Psychiatric harm: The forgotten claims of the Hillsborough disaster

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By Mark O'Neill on

Will the Negligence and Damages Bill mend years of injustice?


The tragic events at Hillsborough Stadium during the FA Cup semi-final in 1989 resulted in the deaths of 96 people, injuries to hundreds of fans and traumatised many more.

The verdict of the recent coroner’s inquiry gave the victims family’s some much deserved closure and justice after a long, long fight.

In the years immediately following the tragedy, controversial judicial decisions in cases such as Alcock v Chief Constable of South Yorkshire developed the English common law in relation to the rules on primary and secondary victims of negligently inflicted psychiatric injury. There has been much debate following these decisions, with many commentators believing them to be arbitrary, inconsistent and unfair to claimants.

This was nicely summarised by Lord Steyn in White:

[T]he law on the recovery of compensation for pure psychiatric harm is a patchwork quilt of distinctions which are difficult to justify.

A claimant can only claim for psychiatric harm if he or she suffers or has suffered from a recognised medical condition, such as personality disorder or post-traumatic stress disorder.

Alcock added that the condition must be induced by shock. Damages cannot be awarded for the ordinary grief or sorrow caused by a person’s death.

The Alcock case was the first of two House of Lords cases that stemmed from Hillsborough, and it was Lord Oliver’s judgment which created a formal distinction between ‘primary’ and ‘secondary’ victims, namely those in the area of danger or at risk of danger (primary victims) and those who witness the events as secondary victims.

The rules for primary victims are relatively straightforward. The claimant must have suffered a recognised psychiatric disorder, and there must be reasonable foreseeability of the risk of physical injury following the defendant’s negligence, even if psychiatric harm itself was not reasonably foreseeable. Notable cases such as W v Essex County Council and Farrell v Avon Health Authority have allowed claimants to successfully recover damages as primary victims despite there being no risk of physical injury.

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In contrast, in claims brought by secondary victims, although the requirement to have suffered a recognised condition remains, there are additional control mechanisms that claimants must satisfy.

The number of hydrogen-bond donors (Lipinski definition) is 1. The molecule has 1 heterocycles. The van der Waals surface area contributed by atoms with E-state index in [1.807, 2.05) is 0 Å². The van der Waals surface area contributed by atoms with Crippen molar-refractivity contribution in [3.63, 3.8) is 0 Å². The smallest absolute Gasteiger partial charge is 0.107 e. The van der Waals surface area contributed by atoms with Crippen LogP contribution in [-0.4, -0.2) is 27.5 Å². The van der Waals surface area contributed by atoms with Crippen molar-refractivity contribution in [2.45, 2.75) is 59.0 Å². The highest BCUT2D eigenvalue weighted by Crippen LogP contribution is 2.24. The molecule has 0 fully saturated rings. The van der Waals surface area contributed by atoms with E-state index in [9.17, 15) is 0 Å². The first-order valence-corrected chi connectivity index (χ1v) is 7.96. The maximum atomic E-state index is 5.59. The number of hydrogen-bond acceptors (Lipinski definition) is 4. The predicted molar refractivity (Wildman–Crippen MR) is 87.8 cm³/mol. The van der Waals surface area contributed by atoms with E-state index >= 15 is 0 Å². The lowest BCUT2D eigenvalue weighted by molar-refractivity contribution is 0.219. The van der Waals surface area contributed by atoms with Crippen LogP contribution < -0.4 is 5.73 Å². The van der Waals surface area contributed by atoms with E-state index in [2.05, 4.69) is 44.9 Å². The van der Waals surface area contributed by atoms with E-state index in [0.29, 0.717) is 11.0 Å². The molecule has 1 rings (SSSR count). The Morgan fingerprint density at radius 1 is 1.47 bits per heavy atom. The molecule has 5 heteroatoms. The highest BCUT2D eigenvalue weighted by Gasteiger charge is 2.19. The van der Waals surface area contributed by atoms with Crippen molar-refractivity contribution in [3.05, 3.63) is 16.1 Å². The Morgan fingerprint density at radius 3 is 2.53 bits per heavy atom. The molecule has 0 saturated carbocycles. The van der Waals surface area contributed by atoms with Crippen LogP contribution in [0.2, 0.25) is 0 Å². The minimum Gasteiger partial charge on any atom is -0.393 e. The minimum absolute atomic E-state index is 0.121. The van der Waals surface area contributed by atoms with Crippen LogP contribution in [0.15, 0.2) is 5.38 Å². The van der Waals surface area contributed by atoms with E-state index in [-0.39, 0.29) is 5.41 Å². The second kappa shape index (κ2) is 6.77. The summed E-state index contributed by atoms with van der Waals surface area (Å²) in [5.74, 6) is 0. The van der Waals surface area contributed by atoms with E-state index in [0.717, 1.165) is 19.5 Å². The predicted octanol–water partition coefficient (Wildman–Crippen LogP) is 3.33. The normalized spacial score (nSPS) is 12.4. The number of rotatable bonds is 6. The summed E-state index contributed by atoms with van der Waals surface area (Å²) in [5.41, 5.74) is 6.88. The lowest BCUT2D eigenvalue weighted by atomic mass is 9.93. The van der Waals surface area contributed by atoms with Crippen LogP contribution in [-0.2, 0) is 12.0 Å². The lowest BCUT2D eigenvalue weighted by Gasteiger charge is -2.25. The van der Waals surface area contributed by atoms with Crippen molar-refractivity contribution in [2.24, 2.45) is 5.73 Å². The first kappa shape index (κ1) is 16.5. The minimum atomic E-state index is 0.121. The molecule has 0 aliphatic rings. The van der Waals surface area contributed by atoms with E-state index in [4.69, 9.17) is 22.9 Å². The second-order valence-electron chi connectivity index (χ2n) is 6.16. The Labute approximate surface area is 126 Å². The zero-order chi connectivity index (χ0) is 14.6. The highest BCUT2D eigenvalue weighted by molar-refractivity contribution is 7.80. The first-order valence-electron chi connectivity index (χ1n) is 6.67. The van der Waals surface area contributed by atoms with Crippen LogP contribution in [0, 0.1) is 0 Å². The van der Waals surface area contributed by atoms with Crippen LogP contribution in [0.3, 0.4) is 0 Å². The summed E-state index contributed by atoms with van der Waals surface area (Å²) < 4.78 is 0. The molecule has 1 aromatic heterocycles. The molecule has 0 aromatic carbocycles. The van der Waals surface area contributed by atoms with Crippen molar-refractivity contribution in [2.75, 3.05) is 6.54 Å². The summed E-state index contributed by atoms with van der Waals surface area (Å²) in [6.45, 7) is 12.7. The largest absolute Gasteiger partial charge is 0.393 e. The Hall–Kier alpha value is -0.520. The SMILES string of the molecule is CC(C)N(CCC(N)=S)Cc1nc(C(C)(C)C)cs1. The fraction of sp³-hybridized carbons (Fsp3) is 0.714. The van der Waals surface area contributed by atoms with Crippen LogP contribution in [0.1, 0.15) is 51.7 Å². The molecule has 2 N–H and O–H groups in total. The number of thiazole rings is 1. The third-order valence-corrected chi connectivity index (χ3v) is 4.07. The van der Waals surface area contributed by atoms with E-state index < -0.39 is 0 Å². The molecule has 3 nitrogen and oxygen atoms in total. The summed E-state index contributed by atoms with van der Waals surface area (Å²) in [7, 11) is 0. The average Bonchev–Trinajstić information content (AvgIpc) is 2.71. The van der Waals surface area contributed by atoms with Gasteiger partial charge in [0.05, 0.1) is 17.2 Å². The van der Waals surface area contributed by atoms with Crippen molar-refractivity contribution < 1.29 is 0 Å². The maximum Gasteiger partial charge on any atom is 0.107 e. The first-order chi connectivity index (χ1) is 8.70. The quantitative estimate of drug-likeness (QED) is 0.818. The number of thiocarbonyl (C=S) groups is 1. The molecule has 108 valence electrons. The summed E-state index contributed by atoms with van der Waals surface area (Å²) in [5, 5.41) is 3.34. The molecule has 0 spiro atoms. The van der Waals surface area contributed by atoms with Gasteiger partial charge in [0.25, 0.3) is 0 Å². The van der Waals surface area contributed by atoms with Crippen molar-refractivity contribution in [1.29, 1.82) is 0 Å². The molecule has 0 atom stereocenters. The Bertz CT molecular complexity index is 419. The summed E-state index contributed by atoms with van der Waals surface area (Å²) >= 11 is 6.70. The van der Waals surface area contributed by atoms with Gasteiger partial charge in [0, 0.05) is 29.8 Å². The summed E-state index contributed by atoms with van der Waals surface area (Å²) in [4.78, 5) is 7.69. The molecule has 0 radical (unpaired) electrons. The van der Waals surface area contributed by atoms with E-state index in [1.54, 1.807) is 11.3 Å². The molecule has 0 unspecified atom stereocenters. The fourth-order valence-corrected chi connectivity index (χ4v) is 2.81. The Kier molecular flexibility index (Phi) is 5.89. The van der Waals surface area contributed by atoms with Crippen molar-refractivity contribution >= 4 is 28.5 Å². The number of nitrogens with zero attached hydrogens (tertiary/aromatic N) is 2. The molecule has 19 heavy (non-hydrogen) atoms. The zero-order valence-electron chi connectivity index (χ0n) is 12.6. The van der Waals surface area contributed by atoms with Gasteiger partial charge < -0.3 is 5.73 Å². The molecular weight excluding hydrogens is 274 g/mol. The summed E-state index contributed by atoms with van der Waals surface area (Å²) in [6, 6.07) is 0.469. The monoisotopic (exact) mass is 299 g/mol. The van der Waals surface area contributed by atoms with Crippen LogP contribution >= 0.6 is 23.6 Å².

These were first discussed in McLoughlin v O’Brian, but Alcock later refined these by stating a secondary victim must have close ties of love and affection with the victim; that there must be close proximity in time and space to the accident or its immediate aftermath; that the injury must result from a sudden and not gradual shock and this shock must be seen or heard with the victims “own senses” rather than being told of it.

Later in Page v Smith, Lord Lloyd added that it should be reasonably foreseeable that a personal of “normal fortitude” might suffer psychiatric injury.

It is in these criteria that present the biggest injustices for secondary victims.

In relation to the close ties requirement, it was presumed that only parents and children, spouses and engaged couples possess such ties. For any relationship outside of these, the claimant must prove that such tie exist.

This means relationships between siblings were not presumed to fulfil this condition. So in the Alcock case, Brian Harrison was at Hillsborough and witnessed the crush in the Leppings Lane End knowing his two brothers who died were in that vicinity. He failed in his claim because of the lack of presumed close ties of love and affection, as prior to the case it was not known that such a bond needed to be proved. The lords also dismissed claims by grandparents for such a reason.

Clearly, attempts to codify degrees of love between people is problematic, and reveal the limits of law and the legal language.

Also in Alcock, the court decided the events causing the shock must be viewed with claimants own senses, meaning that they must perceive the events for themselves and not through a third party. This was primarily to prevent floods of claims from people who viewed the fateful game on television, as the match was being broadcast live.